Editor’s Note: Imam Omar Suleiman is the founder and president of the Yaqeen Institute for Islamic Research and an adjunct professor of Islamic studies in the graduate liberal studies program at Southern Methodist University.
Ramadan, the Muslim holy month, begins next week, which means Muslim children in school and adults at work will be met with curiosity or possibly even scorn over why they aren’t eating or drinking throughout the day.
And if you drink coffee as religiously as I do, you really don’t feel like dealing with the added headache of explaining yourself to your co-workers. And yes, we will stare you down as you gulp down that delicious and enchanting black drink in front of us.
But what people of other faiths may not realize is that they are participating in our spiritual boot camp, helping Muslims build willpower in more ways than one.
As NBA Hall of Famer Hakeem Olajuwon once said, “If people are eating and drinking in front of you, the willpower of the Muslim should be stronger. That is what the training is for. It’s like somebody who swims in a pool or somebody who is swimming in the ocean. The ocean is stronger, so it makes a better swimmer.”
During Ramadan, that ocean can get pretty crowded.
According to a survey published last year by the Pew Research Center, 80% of American Muslims observe the holy month by fasting. In that 80%, there is little distinction between Muslims who were born overseas or in the United States, black or white, men or women.
Even more surprising is the fact that American Muslims are far less likely to observe another of Islam’s most fundamental pillars, prayer. Only 39% of American-born Muslims, and 44% of foreign-born Muslims, say they pray five times a day.
This may at first seem puzzling. Why are some Muslims more likely to fast during Ramadan, a difficult spiritual practice, than perform the relatively routine rituals of praying daily?
One clue may lie in a recent Cigna study showing that loneliness has reached epidemic proportions in the United States, with about half of Americans feeling alone or finding that they lack meaningful daily social interactions, such as extended conversations with family or friends.
People crave a sense of being valued by others, feeling an attachment to a community, and that may be why so many Muslims hold on to Ramadan, even – or maybe especially – when tough times face the community.
Many Muslims who do not attend the mosque year-round come almost nightly during the month of Ramadan. Every night the mosque is filled with prayers, food, socializing and fundraisers. In truth, almost every Muslim will attest to reading more Quran and praying more in that one month than they do throughout the entire year. It’s a team effort that picks up, even if temporarily, the weakest member.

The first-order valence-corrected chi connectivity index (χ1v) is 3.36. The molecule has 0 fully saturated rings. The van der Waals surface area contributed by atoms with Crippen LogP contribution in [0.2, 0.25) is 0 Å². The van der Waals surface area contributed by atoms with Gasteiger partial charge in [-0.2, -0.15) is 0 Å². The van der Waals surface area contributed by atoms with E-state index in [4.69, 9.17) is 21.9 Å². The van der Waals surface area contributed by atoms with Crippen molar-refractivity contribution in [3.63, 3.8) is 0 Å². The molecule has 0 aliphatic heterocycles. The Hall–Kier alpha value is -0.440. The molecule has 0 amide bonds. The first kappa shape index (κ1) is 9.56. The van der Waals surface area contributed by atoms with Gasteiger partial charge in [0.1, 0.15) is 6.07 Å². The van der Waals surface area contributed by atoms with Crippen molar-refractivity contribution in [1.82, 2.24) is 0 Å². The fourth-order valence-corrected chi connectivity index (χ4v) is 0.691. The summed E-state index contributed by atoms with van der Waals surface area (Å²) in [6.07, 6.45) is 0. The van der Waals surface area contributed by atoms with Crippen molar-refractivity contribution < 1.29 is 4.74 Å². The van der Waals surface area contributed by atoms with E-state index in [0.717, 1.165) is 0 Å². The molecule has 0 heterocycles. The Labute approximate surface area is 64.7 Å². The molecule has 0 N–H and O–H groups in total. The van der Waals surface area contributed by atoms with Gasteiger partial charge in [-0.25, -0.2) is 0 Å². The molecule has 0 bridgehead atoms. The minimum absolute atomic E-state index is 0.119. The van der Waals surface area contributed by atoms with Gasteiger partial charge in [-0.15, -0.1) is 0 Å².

It’s also that positive, feel good representation of unity within diversity and culture that most Muslims want to be a part of, as well as proudly express to the world. It’s not uncommon to find Christians in places like Syria and Egypt fasting with the Muslim majority. (And no, it’s not because they’ve been threatened with murder if they don’t.)
But Islam is more than an identity. Embedded within Islam are a set of normative practices, and those practices matter. They are what turns a loose, passive identification with Islam into a flourishing faith, with benefits for us all. In the tradition of the Prophet Muhammad (peace be upon him), fasting, like prayer, is meant to primarily be an act of sincere devotion to the God who lovingly sustains us.
We spend 11 months of the year focusing on what feeds our body. It’s worth taking the opportunity this month to ask how we can feed our souls by building that connection with God, and being mindful and grateful for the blessings we consume every day.
And in the process of restraining ourselves from the blessings so readily available to us, we naturally develop empathy for those who aren’t as fortunate. It’s a special type of worship that is incredibly both sacred and fulfilling. It gives a spiritual dimension to being unapologetically Muslim in America.
My friend Husain Abdullah, who like Hakeem Olajuwon, fasted while playing professional sports said, “I do it for God…I don’t do it to say I’m a tough guy. Trust me, when it’s not the month of Ramadan, I am not fasting and playing football. You do it for the sake of God, and for me, God comes before anything.”
And while not all American Muslims are professional athletes, we certainly can relate to the sentiment. What pleases God in our fasting is not just our heightened awareness of Him, but of ourselves and the people around us.
So don’t be afraid to eat in front of your fasting Muslim friend, they’re already used to it and have probably already embraced the distinctiveness that comes with it.
And if you really want to see what an American Ramadan experience looks like, don’t be afraid to visit your local mosque. I promise we won’t hurt you, except with potential heartburn, because when the sun goes down we really feast!